Then imagine, due to continuous, low, electrical impulses coursing through the spine, of having that pain instantly disappear.
That's the unlikely medical story of
Kuehn suffered a severe fracture of her right ankle and a kidney laceration in a car crash on
Kuehn spent five days in the intensive care unit at
"I broke the talus bone in the ankle joint that allows all the ranges of movement," Kuehn said.
Kuehn underwent multiple surgeries designed to stabilize her ankle and many bouts of physical therapy, but nothing seemed to make the pain in the ankle go away. Her doctors were puzzled because they felt the procedures had made her ankle structurally sound again.
"The pain was unbearable," Kuehn said.
She couldn't stand on her right foot for long. After work she would go right to bed.
She was on pain pills for years, she said.
"I had to find someone to help me," Kuehn said.
Keuhn was referred to Dr. Nomen Azeem, an interventional pain physician who works for
When he heard Kuehn's story, Azeem theorized that she had been in pain so long that her ankle was now automatically sending out pain signals to her brain.
There's a name for this little known condition -- complex regional pain syndrome, or CRPS, Azeem said.
"This happens to people when the central nervous system malfunctions following an insult or injury which could include a broken bone, an actual nerve injury or surgery itself," Azeem said.
CRPS is rare, fewer than 200,000 cases in
What happens with CRPS is that the nervous system runs amok, runs unabated, Azeem said.
"The sympathetic nervous system goes uncontrolled," Azeem added. "It can lead to this chronic pain, changes in temperature, swelling, redness, just overall misery from pain itself."
"I questioned that I really had CRPS but my skin would grow sensitive," Kuehn said. "I didn't want anything touching it. I hated the feel of sheets. It would drive me nuts to wear shoes. To this day my ankle is red. These are all symptoms of CRPS."
Kuehn's case came to Azeem around the time when a new treatment developed by
A global medical device company that focuses on therapies for the treatment of chronic pain,
The device was approved by the
"At the time I wasn't even sure exactly what it was called, but I wanted to do it," Kuehn said.
Kuehn put into twilight state for new procedure
In early August, Kuehn became the first person in
The dorsal root ganglion is
Azeem described how the procedure worked:
"There are no incisions," Azeem said. "She was in an operating room. We used X-ray guidance in order to use a spinal needle to enter into the spinal space."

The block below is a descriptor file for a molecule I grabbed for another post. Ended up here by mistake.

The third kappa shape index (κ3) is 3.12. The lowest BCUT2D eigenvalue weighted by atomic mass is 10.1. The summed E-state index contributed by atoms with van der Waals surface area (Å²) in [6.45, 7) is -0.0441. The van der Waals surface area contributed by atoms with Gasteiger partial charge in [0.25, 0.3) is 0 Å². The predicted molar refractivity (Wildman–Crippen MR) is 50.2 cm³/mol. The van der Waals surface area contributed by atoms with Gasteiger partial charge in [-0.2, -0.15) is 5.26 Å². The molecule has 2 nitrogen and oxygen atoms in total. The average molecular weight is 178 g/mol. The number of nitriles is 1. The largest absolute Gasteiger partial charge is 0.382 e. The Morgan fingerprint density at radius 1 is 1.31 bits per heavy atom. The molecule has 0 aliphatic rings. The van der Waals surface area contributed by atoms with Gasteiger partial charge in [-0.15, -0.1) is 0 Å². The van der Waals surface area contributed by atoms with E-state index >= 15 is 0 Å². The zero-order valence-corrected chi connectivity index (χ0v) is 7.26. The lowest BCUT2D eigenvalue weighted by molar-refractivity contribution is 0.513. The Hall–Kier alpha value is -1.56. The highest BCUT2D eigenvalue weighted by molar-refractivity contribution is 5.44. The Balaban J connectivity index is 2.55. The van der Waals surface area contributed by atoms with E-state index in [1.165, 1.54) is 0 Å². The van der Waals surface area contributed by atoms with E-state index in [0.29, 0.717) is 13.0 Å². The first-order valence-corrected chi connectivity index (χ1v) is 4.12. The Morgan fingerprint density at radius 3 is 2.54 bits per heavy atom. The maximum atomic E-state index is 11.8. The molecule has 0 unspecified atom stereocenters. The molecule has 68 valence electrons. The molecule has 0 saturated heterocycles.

Inside the spinal needle were small wires that were injected into Kuehn's spinal canal, Azeem said.
At the tip of each tiny wire was a roughly inch-long lead, which would provide electrical impulses designed to block the pain signals from Kuehn's ankle to her brain.
"Once the wire was in the spinal space I was able to guide it into the correct location adjacent to the dorsal root ganglion," Azeem said.
Kuehn became essentially hard-wired. The tail end of the same wire that went into her spinal space exited her skin through the needle hole and was eventually connected to a battery implanted under her skin on her back.
The battery was smaller than the size of a credit card.
Azeem adjusted the wire in Kuehn's dorsal root ganglion to where he believed it would block the pain to her brain.
Kuehn was in a twilight state and helped him guide the wires by responding to questions he asked about what she was feeling in her ankle. When she felt nothing, Azeem had found the spot.
After she recovered Kuehn said she could hardly believe it but she was pain free.
"When I walked into the office that day for the trial my pain was about at a four out of 10," Kuehn said. "After they put the leads in me, I was pain free. My right foot felt like my left foot. It was like the accident never happened."
When the three-day test period was over, the doctors removed the wires.
"Twenty minutes later the pain was back," Kuehn said.
For a cash customer, the entire DRG procedure, including sedation and hardware, now runs between
Kuehn walked 4 miles just three days after her DRG implantation.
"I have stopped taking pain medicines for the first time in six years," Kuehn said.
Kuehn only turns the impulses off when she is driving. A rear-end collision could dislodge the leads. When she sleeps, she turns the impulses down.
"I am 100 percent completely pain free," Kuehn said with a big smile Wednesday. "This is the answer after six years for me. I didn't think it would ever happen. I thought I would be suffering the rest of my life for this stupid mistake. I can walk. I can jog. I can swim. I have my life ahead of me."
"She is a lot happier," said Kuehn, a pastor at
The range of suitable DRG patients is vast
Azeem is thrilled over Kuehn's outcome. He said he is most pleased she is off pain medications.
"This procedure gives patients pain options at a time when we are very aware of the epidemic of opioids in the country," Azeem said. "There has been a paradigm shift in pain medicine and we are trying to provide more interventional procedures and pain-blocking devices in order to provide pain relief without the use of chemicals."
Azeem advises people who wonder if they would be a good candidate for DRG to find someone trained in placing DRG stimulators.
"DRG patients can range from people who have had traumatic accidents such as Jessica or pain after surgery," Azeem said. "There are a large amount of patients who have had pain on either their hip or knee or knee surgery or foot and ankle surgery that continue to have pain after the surgery and sometimes the pain can worsen. Those are ideal candidate for this treatment."
Azeem can be reached at
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